John Pinching meets Novartis’ Senior Brand Manager, Caroline Armstrong.
What is your background, Caroline? I come from Newcastle and did a degree in Biomedical Science at the University of Newcastle Upon Tyne. During my time there I worked in a lab at Proctor and Gamble. After approximately five minutes I knew it wasn’t the career for me! I needed to do more than just take microscope slides out of a washing machine for the rest of my life.
How did you embark on a career in the selling side of pharmaceutical drugs?
I attended a recruitment drive, was impressed with the potential opportunities and became a medical sales representative, first at AmDel, then Altana Pharma. I know it’s a cliché, but in order to fulfil my ambitions I had to be out there, ‘carrying the bag’; it’s the best way to build a network and discover how the industry really works.
Do you remember your first gig? Yes, it was pretty nerve-wracking. As soon as I arrived at the surgery, I was taken straight to the GP, without any time to compose myself. It was a steep learning curve, but I soon gained confidence and was able to apply my personality when describing products. Showing your human side in medical sales is vital.
How did that enable you to progress further? I joined Novartis initially as a Vaccine Account Manager, before getting the chance to go on a marketing secondment. I really felt like the company believed in my ability and this ultimately led to my roles as the UK Influenza Brand Manager and Travel Vaccines Senior Brand Manager.
What were the most satisfying aspects of your new Novartis ventures? Getting involved in really broad campaigns was very exciting. With influenza it’s not just a case of painting patient pictures, you are convincing people to purchase products there and then; sign on the dotted line. From a marketing view, delivering an effective strategy is essential, but from a sales view, you’ve effectively got twenty minutes in front of a healthcare professional to deliver, not just a generic pitch, but one that demonstrates empathy, understanding and confidence in your proposition. There’s only one chance, so you have to make every interaction count.
Does it make you appreciate the impact you’re having on society? It’s pretty amazing to think that last year the number of vaccines given through pharmacy alone could fill St. James’s Park. That really puts the number into perspective.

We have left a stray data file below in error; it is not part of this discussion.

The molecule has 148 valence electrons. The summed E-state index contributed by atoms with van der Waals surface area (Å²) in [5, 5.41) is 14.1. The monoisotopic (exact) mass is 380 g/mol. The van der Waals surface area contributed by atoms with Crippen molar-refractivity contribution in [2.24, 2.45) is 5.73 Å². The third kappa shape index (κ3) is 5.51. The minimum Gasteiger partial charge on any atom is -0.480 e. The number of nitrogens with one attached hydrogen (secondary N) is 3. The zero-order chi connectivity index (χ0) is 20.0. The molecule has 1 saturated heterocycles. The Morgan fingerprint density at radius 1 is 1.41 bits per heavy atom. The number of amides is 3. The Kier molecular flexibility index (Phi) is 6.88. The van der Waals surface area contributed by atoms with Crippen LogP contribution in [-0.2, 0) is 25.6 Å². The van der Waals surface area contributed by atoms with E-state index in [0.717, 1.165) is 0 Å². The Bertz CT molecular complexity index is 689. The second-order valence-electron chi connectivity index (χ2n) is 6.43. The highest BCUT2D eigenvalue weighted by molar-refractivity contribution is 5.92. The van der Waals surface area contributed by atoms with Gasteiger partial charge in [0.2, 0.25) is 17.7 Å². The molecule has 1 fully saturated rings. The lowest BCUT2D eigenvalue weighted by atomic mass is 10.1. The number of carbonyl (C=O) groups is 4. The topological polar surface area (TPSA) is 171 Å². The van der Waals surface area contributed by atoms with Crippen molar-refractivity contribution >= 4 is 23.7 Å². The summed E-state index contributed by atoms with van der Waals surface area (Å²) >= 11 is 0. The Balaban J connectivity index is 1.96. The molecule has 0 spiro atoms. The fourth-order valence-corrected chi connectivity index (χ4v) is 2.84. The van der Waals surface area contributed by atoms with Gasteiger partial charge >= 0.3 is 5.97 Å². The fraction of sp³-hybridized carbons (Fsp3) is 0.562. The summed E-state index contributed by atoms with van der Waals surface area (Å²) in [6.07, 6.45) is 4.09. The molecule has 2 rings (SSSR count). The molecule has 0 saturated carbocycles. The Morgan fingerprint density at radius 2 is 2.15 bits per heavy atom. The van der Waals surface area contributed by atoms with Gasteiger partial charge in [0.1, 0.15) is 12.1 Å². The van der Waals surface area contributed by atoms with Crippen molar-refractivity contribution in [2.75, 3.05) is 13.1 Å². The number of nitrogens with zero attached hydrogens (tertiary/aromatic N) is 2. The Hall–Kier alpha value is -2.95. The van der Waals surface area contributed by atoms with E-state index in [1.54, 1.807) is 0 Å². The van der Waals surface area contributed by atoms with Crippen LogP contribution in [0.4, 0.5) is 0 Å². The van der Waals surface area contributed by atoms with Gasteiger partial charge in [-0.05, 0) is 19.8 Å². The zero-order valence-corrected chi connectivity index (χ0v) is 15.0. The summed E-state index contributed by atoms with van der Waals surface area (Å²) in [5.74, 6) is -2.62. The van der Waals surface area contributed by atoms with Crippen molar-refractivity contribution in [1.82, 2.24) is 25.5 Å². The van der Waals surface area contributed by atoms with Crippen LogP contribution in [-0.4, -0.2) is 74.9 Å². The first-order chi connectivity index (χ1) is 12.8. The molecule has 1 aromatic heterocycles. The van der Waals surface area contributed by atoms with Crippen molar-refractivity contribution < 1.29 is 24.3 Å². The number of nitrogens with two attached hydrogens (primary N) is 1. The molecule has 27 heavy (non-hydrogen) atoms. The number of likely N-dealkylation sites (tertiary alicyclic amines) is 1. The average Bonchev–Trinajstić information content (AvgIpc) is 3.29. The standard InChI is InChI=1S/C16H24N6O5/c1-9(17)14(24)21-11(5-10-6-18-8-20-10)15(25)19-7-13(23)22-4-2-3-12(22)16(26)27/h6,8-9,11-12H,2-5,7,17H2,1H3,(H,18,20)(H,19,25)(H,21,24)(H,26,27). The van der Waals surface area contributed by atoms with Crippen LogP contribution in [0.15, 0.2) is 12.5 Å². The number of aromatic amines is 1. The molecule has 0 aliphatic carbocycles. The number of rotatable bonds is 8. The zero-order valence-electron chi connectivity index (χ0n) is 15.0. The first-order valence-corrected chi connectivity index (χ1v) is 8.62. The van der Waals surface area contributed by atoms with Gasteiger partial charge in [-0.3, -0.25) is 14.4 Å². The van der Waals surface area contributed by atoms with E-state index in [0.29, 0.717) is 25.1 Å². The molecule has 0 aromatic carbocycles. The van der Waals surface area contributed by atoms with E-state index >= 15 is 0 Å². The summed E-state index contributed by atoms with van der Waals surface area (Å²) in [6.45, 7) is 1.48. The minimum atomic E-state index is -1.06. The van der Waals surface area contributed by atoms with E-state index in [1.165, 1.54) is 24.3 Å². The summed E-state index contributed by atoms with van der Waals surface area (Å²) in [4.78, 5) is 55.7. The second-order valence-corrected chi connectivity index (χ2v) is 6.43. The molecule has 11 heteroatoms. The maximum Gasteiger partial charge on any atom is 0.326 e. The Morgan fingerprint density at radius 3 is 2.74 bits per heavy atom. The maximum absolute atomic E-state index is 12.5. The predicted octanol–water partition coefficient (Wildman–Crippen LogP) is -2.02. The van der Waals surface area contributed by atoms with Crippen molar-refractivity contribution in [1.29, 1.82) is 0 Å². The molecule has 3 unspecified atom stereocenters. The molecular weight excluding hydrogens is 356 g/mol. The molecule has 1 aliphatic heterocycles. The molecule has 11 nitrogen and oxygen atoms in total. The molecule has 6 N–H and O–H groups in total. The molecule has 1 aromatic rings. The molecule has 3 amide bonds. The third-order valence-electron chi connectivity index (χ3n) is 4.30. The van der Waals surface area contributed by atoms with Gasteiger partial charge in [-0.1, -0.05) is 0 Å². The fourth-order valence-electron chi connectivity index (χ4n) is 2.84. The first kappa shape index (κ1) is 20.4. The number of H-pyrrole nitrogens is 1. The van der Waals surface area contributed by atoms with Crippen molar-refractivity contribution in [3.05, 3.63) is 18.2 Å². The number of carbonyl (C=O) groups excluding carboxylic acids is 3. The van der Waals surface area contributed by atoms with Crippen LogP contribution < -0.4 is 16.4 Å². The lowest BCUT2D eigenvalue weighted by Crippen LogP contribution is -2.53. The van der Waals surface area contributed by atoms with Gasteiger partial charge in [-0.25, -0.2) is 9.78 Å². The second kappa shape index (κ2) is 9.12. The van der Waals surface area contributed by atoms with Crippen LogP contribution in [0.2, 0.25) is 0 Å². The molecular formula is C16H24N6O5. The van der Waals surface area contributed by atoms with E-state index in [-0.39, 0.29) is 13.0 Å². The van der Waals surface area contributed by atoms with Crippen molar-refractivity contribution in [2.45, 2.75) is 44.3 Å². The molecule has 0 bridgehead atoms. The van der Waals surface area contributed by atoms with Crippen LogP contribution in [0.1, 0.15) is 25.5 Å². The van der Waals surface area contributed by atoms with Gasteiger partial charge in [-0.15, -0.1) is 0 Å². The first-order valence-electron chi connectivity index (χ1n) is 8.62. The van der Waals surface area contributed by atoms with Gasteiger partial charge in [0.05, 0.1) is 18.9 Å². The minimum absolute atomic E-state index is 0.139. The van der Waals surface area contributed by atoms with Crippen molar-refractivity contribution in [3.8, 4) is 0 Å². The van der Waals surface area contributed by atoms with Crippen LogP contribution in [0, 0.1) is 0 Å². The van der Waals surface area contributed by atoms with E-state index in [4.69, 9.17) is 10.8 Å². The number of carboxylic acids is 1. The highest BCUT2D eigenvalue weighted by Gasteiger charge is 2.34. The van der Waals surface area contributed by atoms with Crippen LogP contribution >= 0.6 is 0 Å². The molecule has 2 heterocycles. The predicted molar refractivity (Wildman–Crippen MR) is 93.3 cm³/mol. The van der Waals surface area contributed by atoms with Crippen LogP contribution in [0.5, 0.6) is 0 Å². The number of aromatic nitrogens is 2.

Do you support Newcastle United, by any chance? Yes, I used to go with my dad, when David Ginola was playing (judging by the wistful expression, I think Caroline may have been a great admirer of the aforementioned Frenchman).
I digress, what programmes are you putting into place in preparation for the dreaded reform act? We have been very passionate about implementing vaccination programmes, which enable a more community-based approach to health. We’re training pharmacists to vaccinate in local pharmacies, enabling many more thousands of people to access healthcare. It will certainly relieve some of the pressure from GPs. People will have the convenience of being able to pick up their weekly shop and a vaccine, all in one place.
How do big companies react to changes enforced by new political policies? From an industry perspective you can’t plan too far in advance because you simply don’t know what the NHS will look like in a few years. If Labour get in all the changes might be reversed and we’ll end up going round in circles.
You’re still young, but seem to have ascended up the ranks rapidly I enjoy what I do and like to do it well; then I’m ready for the next challenge. When you reach milestones in your career it’s so important that you have a story to tell, making sure that it’s as fulfilling and successful as it can be. Some people are satisfied to do the same thing for years, but I want each chapter to represent a new adventure and an opportunity to make a difference.
What does the future hold for you? I’m starting a new job in Basel! (Caroline is making the pilgrimage to Switzerland and she’ll be working as Business Franchise Manager in Novatis’ Ophthalmology business unit – which is nice).
That’ll be incredible Yes, I’m going there with my partner and it will certainly be a great experience. It’s a global role so it will be really interesting to see how other health services, like Australia and Canada, operate compare to ours. I hope they don’t have as many acronyms.
There’ll also be some cultural differences in Switzerland too? Yep, for a start, they only serve wine in 100ml measures and that will take some getting used to!
What will you miss? The higher your position, the greater potential there is for you to be removed from the ‘patient’. I think I will miss the daily coal face interaction you get when you work in a local market, close to the actual health provision. That is why I think it is so important to remember what it is like when you are on the road, bringing products to life. Ultimately, whether you are in a local or a global role, everything you do is still for the patient.